Stories about War & Conflict from December, 2022
"To accept a prize awarded by an institution that supports the military aggression of Russia on Ukraine means extending personal support to this aggression."
According to statistics, Russia is home to over 190 ethnic groups in which ethnic Russians account for around 80 percent of the total 146 million population. Yet Moscow maintains a Russian-centric discourse largely inherited from a Soviet colonial tradition. But its invasion of Ukraine has triggered new anti-colonial and anti-war...
Throughout their existence, Saturday Mothers have faced police violence. Most recently in August, 2022, when police detained 14 members of the group.
The list includes 29 artists. Some of them, such as Little Big and Manizha, represented Russia at Eurovideo contest. All of them have explicitely condemned the Russian invasion of Ukraine.
With 2022 nearly over, situations in countries like Pakistan, India, Bangladesh, Nepal and Sri Lanka were extremely difficult. So, what did this year hold in store for South Asia? Read on.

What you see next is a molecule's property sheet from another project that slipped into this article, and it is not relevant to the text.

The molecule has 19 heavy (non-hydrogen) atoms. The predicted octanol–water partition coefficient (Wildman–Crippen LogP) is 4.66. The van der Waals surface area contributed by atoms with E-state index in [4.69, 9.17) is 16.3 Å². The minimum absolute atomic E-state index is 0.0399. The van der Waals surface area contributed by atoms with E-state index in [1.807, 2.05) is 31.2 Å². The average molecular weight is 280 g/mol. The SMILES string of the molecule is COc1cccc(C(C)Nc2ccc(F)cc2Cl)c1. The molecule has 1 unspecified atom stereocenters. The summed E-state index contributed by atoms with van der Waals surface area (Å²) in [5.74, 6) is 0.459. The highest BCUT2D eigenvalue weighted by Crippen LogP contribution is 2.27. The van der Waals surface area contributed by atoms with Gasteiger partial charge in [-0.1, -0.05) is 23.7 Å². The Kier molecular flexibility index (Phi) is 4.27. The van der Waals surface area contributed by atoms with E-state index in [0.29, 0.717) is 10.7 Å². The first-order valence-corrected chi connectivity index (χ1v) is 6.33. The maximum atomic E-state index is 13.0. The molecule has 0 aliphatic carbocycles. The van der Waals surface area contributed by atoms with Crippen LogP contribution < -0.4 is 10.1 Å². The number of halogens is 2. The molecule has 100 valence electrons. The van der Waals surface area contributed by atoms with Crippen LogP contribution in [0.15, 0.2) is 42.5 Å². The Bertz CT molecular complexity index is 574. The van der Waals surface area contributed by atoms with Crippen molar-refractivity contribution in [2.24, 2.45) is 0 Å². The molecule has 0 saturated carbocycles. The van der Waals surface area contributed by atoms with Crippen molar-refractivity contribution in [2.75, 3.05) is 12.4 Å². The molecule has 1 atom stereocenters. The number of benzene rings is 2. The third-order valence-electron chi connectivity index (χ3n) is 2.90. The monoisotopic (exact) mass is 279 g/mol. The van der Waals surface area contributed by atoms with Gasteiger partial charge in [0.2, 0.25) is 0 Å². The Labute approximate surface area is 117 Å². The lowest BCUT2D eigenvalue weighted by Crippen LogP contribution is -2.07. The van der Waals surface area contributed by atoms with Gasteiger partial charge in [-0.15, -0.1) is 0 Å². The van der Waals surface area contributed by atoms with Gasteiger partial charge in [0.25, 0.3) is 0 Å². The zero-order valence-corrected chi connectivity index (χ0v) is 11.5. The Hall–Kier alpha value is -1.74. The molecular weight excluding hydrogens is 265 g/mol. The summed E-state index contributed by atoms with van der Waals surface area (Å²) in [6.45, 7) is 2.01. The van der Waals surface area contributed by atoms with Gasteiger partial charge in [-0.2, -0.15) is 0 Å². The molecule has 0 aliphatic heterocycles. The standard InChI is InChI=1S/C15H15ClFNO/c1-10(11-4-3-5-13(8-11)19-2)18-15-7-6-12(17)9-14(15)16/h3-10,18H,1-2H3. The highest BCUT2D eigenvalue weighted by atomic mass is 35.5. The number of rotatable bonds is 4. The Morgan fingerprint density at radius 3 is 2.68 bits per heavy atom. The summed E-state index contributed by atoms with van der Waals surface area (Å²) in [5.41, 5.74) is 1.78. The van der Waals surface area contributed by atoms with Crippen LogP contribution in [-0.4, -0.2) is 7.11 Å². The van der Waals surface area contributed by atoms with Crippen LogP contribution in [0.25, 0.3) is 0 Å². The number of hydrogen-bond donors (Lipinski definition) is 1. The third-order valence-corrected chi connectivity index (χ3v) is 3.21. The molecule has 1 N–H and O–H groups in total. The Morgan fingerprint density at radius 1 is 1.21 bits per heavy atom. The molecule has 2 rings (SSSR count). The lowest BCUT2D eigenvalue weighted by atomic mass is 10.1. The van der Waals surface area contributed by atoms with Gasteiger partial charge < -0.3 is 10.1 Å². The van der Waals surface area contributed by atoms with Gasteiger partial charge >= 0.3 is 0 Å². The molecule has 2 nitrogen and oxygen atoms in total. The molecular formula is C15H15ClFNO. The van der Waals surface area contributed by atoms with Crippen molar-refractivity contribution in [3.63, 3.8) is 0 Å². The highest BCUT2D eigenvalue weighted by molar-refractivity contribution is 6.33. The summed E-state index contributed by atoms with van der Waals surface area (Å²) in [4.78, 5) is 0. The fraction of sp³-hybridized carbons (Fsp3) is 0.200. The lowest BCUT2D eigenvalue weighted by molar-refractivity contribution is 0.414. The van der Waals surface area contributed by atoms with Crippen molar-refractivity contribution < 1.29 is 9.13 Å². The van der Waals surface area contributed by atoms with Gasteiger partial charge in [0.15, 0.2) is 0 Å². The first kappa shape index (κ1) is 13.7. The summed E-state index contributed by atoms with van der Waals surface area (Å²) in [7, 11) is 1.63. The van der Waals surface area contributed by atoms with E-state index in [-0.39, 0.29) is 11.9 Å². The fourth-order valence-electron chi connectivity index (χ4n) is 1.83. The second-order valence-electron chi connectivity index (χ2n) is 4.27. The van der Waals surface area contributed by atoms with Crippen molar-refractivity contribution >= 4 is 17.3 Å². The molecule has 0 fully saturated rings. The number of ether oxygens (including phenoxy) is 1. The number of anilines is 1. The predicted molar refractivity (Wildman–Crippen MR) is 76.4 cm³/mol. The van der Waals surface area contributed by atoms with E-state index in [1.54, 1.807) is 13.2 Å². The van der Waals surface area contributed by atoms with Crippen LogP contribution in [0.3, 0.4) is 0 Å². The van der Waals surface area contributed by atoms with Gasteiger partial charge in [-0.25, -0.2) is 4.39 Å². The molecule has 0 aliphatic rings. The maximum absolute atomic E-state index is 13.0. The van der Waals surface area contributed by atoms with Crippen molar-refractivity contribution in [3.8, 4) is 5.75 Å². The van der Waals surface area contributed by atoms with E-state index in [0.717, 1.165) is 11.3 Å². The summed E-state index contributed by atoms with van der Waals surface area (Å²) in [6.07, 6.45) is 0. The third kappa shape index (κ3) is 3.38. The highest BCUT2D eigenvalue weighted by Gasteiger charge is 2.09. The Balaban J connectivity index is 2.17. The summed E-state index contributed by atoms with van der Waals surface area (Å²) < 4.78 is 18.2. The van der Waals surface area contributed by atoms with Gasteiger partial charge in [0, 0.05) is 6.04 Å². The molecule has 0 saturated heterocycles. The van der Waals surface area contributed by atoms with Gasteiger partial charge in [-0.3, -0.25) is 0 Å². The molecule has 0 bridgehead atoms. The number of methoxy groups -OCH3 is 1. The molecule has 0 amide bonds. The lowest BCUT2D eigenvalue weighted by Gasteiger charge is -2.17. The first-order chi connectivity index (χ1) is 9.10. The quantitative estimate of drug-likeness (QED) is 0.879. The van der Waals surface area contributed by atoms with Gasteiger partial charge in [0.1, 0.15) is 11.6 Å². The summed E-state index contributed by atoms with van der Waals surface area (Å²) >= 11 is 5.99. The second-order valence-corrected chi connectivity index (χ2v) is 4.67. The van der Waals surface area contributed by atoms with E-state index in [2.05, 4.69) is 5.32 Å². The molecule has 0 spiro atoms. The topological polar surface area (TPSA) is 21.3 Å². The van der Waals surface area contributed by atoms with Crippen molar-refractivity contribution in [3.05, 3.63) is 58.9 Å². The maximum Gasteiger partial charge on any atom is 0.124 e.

Lachin Corridor is the only route connecting Armenia to Karabakh and its blocking has disrupted access to essential goods and services for the population living in Karabakh.
Researchers share some of the strongest narratives that have circulated in Afghanistan this year
Award-winning political cartoonist and activist Kianoush Ramazani offers his thoughts on the Iranian people's resilience during the current demonstrations and the place of political cartoons among other forms of expression.
Read excerpts from our Twitter space on Sri Lanka's notable Aragalaya movement. Find the full audio here.
Russian media leverages Latin America's will to move out of the shadow of the U.S. to position its anti-Western narratives.
Vladi, a lead singer of popular rap music group, now prohibited in Russia, released a new album, “February Lasts and Lasts.” It describes how incomprehensible and horrifying the Russian invasion of Ukraine is.
The declared absence of trauma has consequences on how mental health is framed by international and humanitarian organizations, according to Lebanese psychologist and anthropologist Lamia Moghnieh.
The TikToker's example shows that videos with some political and oppositional content may be as popular among young audience as entertainment ones.
Khondoor Lajaei rose to fame because of the way he contrasted the happiness and freedom experienced by ordinary Iranians with the grief that many Iranians associate with the government.